The iron horse is currently experiencing a renaissance. Concomitant with the old nag's rejuvenation, new train stations are going up, mostly, but not exclusively, in Western Europe and Japan. This album showcases those stations in conjunction with a current exhibit at Chicago's Art Institute. The modern train station is here critiqued in accessible prose, not in architectural jargon, just as the buildings themselves purport to welcome travelers, not intimidate them. Across the varied designs, one discerns a commitment to light and structural lightness: Lisbon's Oriente Station features a vaulting train shed that mimics the nave of a Gothic cathedral. Another common feature is the accommodation that stations make to high-speed trains, most avidly by builders in France, Germany, and Japan. Designers of the few new station projects in the U.S. also flex their blueprints for the day, if ever, when this country gets with the high-speed program. This book, along with the editor's informed elucidation, makes a contemporary architectural trend visible and exciting. Gilbert TaylorCopyright © American Library Association. All rights reserved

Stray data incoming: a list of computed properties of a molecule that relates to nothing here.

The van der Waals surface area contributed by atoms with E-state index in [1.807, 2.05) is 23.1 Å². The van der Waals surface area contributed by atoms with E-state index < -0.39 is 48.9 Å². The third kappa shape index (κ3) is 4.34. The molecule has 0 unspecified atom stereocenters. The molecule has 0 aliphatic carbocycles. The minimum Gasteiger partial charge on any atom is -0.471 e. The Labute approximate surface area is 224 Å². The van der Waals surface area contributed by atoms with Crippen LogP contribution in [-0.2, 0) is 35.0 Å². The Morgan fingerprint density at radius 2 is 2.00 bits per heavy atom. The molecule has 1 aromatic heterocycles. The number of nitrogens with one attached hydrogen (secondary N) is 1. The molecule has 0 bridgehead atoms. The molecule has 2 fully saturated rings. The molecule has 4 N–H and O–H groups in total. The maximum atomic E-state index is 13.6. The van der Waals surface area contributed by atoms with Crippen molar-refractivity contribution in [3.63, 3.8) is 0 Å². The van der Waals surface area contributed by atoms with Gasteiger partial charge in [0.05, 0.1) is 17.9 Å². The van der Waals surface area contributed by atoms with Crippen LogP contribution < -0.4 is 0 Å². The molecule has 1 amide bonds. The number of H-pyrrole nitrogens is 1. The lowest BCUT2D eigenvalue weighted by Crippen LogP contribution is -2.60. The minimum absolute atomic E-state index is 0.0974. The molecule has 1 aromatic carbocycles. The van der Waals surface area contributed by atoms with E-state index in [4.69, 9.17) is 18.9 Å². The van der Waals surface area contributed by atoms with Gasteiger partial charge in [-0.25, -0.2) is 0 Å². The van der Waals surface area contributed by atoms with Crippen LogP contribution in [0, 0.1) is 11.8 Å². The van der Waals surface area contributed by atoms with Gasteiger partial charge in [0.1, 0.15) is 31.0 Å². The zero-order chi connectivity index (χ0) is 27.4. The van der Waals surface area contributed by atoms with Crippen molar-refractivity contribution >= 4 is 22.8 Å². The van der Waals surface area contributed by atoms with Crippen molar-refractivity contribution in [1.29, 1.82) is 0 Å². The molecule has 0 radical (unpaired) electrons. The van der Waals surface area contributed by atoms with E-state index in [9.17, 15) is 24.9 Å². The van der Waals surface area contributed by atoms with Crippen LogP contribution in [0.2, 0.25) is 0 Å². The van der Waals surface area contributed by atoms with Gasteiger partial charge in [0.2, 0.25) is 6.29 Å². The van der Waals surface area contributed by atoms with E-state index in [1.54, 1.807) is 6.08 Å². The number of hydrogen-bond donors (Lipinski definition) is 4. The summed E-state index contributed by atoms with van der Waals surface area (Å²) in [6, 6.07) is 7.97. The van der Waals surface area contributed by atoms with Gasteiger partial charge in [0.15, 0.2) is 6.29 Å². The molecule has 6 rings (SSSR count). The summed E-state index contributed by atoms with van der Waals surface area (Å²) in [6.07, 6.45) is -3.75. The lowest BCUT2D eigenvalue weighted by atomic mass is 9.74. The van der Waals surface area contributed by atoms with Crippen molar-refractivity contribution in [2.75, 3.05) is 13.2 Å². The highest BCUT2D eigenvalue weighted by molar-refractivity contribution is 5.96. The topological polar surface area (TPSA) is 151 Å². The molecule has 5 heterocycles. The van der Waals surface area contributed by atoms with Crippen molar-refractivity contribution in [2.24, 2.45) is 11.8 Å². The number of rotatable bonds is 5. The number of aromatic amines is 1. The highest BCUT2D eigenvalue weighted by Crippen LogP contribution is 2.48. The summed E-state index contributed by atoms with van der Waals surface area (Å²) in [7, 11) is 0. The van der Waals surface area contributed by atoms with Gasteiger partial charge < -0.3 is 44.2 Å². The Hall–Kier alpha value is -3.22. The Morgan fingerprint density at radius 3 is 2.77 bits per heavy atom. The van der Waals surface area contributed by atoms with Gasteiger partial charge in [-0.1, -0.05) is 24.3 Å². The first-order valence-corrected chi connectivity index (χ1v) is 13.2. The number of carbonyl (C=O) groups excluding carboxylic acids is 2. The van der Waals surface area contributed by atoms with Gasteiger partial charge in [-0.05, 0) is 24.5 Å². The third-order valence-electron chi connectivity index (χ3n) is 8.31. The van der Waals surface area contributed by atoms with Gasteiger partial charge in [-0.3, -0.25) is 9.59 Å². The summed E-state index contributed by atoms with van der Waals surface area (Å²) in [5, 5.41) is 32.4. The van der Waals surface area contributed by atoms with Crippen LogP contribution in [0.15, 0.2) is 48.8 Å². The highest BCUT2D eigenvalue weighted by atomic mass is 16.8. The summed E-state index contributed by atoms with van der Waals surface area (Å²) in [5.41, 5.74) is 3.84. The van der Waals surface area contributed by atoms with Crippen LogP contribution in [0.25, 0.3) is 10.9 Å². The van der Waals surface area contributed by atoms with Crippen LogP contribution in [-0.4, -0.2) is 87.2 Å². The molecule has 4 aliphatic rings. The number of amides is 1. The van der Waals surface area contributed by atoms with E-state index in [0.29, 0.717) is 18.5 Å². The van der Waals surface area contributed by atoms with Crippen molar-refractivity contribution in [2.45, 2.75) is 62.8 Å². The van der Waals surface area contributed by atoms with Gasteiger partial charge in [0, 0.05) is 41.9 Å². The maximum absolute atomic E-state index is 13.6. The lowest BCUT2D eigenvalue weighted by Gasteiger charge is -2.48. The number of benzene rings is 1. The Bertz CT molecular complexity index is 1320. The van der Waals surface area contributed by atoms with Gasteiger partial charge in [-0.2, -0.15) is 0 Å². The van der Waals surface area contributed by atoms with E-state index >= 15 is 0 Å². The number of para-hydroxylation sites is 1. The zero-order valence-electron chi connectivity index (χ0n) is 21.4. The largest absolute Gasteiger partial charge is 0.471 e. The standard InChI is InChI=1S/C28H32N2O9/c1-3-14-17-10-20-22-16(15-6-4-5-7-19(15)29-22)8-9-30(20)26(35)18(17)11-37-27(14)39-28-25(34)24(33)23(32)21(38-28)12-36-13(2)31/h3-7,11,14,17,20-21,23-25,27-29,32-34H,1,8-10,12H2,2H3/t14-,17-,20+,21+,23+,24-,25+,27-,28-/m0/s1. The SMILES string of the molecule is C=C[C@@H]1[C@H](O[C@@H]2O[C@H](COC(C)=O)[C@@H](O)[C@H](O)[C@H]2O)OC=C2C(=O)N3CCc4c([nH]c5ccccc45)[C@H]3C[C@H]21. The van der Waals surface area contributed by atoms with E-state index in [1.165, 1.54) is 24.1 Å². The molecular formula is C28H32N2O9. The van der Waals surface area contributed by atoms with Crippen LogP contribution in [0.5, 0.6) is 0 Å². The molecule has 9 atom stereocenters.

About the Author
Martha Thorne is Associate Curator of Architecture at The Art Institute of Chicago.